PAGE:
Similarly, thousands of Goldman employees are working from home, doing high-end business tasks such as risk modeling, accounting compliance, and app building. A representative for the bank said workflows can be absorbed by the wider team if needed and there's been no material impact so far.

40% of all Android Phones Affected by Qualcomm Snapdragon Vulnerability

 

Security scientists who believe that a weakness that can be used to insert malicious code mostly on mobile by using the Android operating system itself as a port of entry has recently been reported as a grave security flaw concerning Qualcomm mobile station modems (MSM). The impacted chip(s) would connect nearly 40% of all smartphones, such as Samsung and other OEM's high-end phones, in the world. 

Qualcomm MSM is a 2G, 3G, 4G, and 5G-capable Chip System (SoC) used by several vendors, such as Samsung, Google, LG, OnePlus, and Xiaomi, for approximately 40 percent of cell phones. 

"If exploited, the vulnerability would have allowed an attacker to use Android OS itself as an entry point to inject malicious and invisible code into phones," as per the Check Point researchers who found the vulnerability tracked as CVE-2020-11292. 

The security vulnerability can also allow attackers to activate the SIM module used to safely store the network authentication information and contact details on mobile devices. 

The criminals have to misuse a stack overflow vulnerability in the Qualcomm MSM Interface (QMI), which is being used by the cellular processors for interface with the software stack, to exploit CVE-2020-11292 and monitor the modem and remotely repair it from the application processor.

Malicious apps could then use the loophole to mask their activities from the modem chip on its own and effectively invisibly track malicious behavior using Android security features.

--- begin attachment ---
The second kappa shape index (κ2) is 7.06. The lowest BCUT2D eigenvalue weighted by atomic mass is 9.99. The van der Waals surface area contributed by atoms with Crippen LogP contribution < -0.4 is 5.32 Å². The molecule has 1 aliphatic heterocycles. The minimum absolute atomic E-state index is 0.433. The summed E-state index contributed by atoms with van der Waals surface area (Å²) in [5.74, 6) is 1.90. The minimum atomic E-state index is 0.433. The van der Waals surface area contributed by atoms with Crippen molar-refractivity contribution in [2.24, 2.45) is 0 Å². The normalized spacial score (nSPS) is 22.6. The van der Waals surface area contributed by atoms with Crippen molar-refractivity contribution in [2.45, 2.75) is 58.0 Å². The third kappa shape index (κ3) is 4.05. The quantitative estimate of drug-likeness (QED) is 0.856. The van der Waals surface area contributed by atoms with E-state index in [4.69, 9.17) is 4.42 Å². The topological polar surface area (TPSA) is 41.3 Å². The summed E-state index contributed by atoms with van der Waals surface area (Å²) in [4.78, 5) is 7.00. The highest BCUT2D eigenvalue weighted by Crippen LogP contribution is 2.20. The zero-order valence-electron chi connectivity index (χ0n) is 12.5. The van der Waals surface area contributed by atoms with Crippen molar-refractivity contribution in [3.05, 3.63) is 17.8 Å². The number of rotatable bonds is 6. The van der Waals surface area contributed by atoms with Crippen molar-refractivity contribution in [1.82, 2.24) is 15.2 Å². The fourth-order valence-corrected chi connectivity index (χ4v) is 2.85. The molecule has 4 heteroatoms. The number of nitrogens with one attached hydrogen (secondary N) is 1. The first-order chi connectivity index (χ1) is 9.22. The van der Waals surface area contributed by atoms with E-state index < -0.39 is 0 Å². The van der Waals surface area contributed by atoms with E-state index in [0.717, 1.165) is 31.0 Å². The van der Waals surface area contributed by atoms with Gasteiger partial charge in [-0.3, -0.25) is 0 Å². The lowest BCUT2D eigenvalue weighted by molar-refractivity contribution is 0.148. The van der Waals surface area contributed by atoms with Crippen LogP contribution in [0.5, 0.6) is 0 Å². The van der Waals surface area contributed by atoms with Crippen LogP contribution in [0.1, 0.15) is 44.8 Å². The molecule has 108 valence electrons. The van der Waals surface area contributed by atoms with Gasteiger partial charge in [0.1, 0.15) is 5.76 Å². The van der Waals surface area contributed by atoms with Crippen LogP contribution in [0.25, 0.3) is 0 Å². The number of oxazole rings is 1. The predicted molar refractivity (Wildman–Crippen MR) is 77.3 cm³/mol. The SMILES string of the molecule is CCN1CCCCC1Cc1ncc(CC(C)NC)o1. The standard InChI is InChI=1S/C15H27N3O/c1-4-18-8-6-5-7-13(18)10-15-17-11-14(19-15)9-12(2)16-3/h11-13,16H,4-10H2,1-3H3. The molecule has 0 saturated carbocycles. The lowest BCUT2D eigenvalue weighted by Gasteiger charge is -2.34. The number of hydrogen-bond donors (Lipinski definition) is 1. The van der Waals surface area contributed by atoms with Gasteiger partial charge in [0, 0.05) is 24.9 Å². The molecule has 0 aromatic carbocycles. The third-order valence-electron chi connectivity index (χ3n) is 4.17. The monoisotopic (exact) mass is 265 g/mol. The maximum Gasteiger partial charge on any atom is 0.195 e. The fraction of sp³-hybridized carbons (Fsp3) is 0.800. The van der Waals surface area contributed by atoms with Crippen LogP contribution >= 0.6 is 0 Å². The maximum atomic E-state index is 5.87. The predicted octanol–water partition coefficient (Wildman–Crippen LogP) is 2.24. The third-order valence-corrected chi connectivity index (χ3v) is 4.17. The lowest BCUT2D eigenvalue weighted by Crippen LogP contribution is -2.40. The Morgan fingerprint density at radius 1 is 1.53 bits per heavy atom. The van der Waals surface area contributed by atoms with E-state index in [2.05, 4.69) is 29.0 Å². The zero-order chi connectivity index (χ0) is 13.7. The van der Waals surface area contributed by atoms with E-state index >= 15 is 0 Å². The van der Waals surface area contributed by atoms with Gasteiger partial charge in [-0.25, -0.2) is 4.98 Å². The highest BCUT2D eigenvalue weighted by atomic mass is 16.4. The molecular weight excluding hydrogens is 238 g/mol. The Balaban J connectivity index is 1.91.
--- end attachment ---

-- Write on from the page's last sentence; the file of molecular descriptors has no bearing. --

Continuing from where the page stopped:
"Going forward, our research can hopefully open the door for other security researchers to assist Qualcomm and other vendors to create better and more secure chips, helping us foster better online protection and security for everyone." 

Following the study, Qualcomm produced security patches to resolve the security problem CVE-2020-11292 and delivered them to all affected vendors in December 2020, two months later. Qualcomm's priorities are the availability of solutions supporting comprehensive safety and privacy. While in December 2020, Qualcomm Technologies provided OEMs with updates and they encourage end-users to upgrade their devices when patches are available. 

As Qualcomm sent the CVE-2020-11292 patches to OEMs last year, it ought to be safe against efforts to jeopardize any modernized devices for Android users with newer devices often receiving security and system updates. Unfortunately, it might not be that lucky for all those who didn't upgrade to a new smartphone promoting newer Android launches over the last few years. 

Given the reality, about 19% of all Android devices run Android Pie 9.0 (launched in August 2018) and over 9% Android 8.1 Oreo (launched in December 2017) as per the Stat Counter data. 

Last year Qualcomm rectified the Digital Signal Processor Chip (DSP), which allows attackers to monitor smartphones, spy on the users, and build immovable malware which can avoid detection, with much more vulnerabilities that could impact Snapdragon. 

KrØØk was also repaired by Qualcomm in July 2020, a security bug that can be used to decipher certain WPA 2 encrypted wireless network packets. In 2019, yet another bug was fixed which enabled access to sensitive data and two faults in the SoC WLAN firmware that permitted over the air compromise of the modem and kernel.

Northeastern University Team Finds New Ways to Detect Bugs in its Research

A research team at Northeastern University finds vulnerabilities and code defects. It does it by detecting when a programmer uses various code snippets to carry out the same tasks. Consistent and repeatable programming is said to be one of the best ways in software development, it has also become more crucial as the development team grows in size every day. Today, Northeastern University's research team reveals that finding irregular programming, code snippets that carry out the same tasks but in unique ways, can also help in finding bugs and potential vulnerabilities. 

The team presented a paper at USENIX Security Conference last year, researchers used machine learning to detect bugs. It first identified code snippets that carried out the same functions, later compared the codes to find irregularities. Known as "Functionally Similar yet Inconsistent Code Snippets" aka FICS, the program detected 22 new bugs after investigating QEMU and OpenSSL open-source projects." From basic bugs such as absent bounds checking to complex bugs such as use-after-free, as long as the codebase contains non-buggy code snippets that are functionally similar to a buggy code snippet, the buggy one can be detected as an inconsistent implementation of the functionality or logic," said the experts.